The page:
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Self-Storage Employee Wins $1.35M Verdict in Wrongful-Termination Case

The California 1st District Court of Appeal has upheld a lower-court decision that awarded former self-storage employee Eva O’Brien $1.325 million for wrongful termination and punitive damages. O’Brien was awarded $325,000 in compensatory damages and $1 million in punitive damages in her case against Dennis E. Baca, owner of Airport Self Storage in Livermore, Calif. O’Brien was also awarded the cost of her legal fees.

Baca appealed the lower-court decision after a motion for a new trial was denied. The defendant argued there was insufficient evidence to support the jury’s verdict. He also contended the awarded damages were excessive and that O’Brien’s attorney committed misconduct during Phase II of the trial, according to court documents.

O’Brien was hired in November 2010 by Baca and self-storage facility manager Laura Read, who is described in court documents as Baca’s “longtime companion.” O’Brien was hired at $15 per hour as a “relief clerk” to spend three days per week at the self-storage facility and two days per week at Baca’s business office. Airport Self Storage also does business as Baca Properties, which owns other commercial assets including office and retail properties, according to its website.

In May or June 2011, O’Brien learned she was pregnant and later told Read, despite being warned by a fellow employee that Baca wouldn’t be happy about the news. During a meeting with Baca and Read on Oct. 7, Baca confronted O’Brien, berating her and throwing a rental agreement at her. “All you can think about is your family, and you’re making so many mistakes. You don’t pay attention,” Baca said, according to court documents filed on Dec. 4. “You’re four, five months pregnant now? In a few weeks, with your belly, you’re not going to be able to do your work, and then you’re going to be breast feeding; and it’s going to cause even more problems.”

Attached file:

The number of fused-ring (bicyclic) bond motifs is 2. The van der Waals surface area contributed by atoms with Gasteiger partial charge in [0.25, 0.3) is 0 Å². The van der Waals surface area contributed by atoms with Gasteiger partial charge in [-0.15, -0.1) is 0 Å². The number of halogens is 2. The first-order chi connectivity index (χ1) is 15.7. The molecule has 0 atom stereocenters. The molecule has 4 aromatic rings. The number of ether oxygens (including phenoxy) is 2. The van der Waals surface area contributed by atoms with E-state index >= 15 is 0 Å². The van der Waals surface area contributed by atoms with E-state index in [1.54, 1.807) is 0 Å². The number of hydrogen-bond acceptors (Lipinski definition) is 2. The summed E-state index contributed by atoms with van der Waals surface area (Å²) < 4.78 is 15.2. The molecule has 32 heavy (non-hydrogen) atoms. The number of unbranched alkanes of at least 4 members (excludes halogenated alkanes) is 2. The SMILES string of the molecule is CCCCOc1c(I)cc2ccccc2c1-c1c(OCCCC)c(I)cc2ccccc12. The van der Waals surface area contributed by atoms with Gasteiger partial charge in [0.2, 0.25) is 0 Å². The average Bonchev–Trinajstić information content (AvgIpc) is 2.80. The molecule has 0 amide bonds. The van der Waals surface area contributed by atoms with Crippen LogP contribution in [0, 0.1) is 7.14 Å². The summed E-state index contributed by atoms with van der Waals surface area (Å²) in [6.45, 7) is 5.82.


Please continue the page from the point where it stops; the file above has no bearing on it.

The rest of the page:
Baca then apparently got in O’Brien’s face and asked if she wanted to give notice. When O’Brien said no, Baca told her to get back to work and “I’m going to take care of you.” The self-storage owner didn’t fire her in part because he didn’t want her to collect unemployment. He told another employee that he was going to make O’Brien quit, and instructed another staff member to confiscate her keys to the storage facility.

On Oct. 10, O’Brien was prohibited from answering the phone, collecting rental checks or using the computer, and instructed to clean, dust and mop the office, including the toilets and windows—duties she hadn’t been assigned previously. Four days later, she was sent home after three hours of work and filed a claim with the Employment Development Department for a reduction of hours. She was also sent home early on Oct. 17.

According to the court, Read began searching for O’Brien’s replacement after the Oct. 7 meeting and had that person begin work on Oct. 19. When O’Brien reported for work on Oct. 21, she was told Baca wanted her to go home. When O’Brien called Read to inquire when she could return to work, Read told her, “We see that you filed for unemployment. We no longer need your services.”

On O’Brien’s final paycheck, Baca forged a note from O’Brien to appear she’d given notice. Baca admitted in court that he wrote the note to create the appearance of O’Brien having quit. The court indicated this was an intent to “create beneficial evidence if O’Brien sought unemployment benefits for being fired.”

O’Brien described Baca as a “micromanager” and was treated for anxiety and depression after her termination. The jury awarded her $25,000 for economic loss and $300,000 for emotional stress. After Phase II, the jury determined Baca had acted with malice, oppression or fraud, and awarded O’Brien $1 million in punitive damages.

Baca produced only one financial-related document during the trial, which included a list of properties he owned with a 2014-2015 assessed value of more than $57.7 million.

“Baca contends his conduct was not ‘sufficiently reprehensible to warrant imposition of punitive damages.’” the court wrote in its opinion. “He is wrong.”


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